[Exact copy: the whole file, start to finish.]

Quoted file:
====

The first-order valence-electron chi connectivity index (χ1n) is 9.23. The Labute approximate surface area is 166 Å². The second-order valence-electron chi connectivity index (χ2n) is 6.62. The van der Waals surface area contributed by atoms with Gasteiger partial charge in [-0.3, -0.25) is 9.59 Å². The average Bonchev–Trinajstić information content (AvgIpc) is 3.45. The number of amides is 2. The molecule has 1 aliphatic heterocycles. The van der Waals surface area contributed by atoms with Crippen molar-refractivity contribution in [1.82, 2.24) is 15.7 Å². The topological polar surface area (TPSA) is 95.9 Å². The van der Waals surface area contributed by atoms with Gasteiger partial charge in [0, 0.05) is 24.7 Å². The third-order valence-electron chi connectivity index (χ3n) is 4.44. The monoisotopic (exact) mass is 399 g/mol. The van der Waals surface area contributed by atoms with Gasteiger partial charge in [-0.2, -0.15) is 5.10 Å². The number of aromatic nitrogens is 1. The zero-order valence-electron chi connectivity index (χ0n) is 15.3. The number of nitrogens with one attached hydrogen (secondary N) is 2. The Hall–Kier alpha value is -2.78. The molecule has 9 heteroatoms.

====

The first-order valence-electron chi connectivity index (χ1n) is 9.23. The Labute approximate surface area is 166 Å². The second-order valence-electron chi connectivity index (χ2n) is 6.62. The van der Waals surface area contributed by atoms with Gasteiger partial charge in [-0.3, -0.25) is 9.59 Å². The average Bonchev–Trinajstić information content (AvgIpc) is 3.45. The number of amides is 2. The molecule has 1 aliphatic heterocycles. The van der Waals surface area contributed by atoms with Crippen molar-refractivity contribution in [1.82, 2.24) is 15.7 Å². The topological polar surface area (TPSA) is 95.9 Å². The van der Waals surface area contributed by atoms with Gasteiger partial charge in [0, 0.05) is 24.7 Å². The third-order valence-electron chi connectivity index (χ3n) is 4.44. The monoisotopic (exact) mass is 399 g/mol. The van der Waals surface area contributed by atoms with Gasteiger partial charge in [-0.2, -0.15) is 5.10 Å². The number of aromatic nitrogens is 1. The zero-order valence-electron chi connectivity index (χ0n) is 15.3. The number of nitrogens with one attached hydrogen (secondary N) is 2. The Hall–Kier alpha value is -2.78. The molecule has 9 heteroatoms.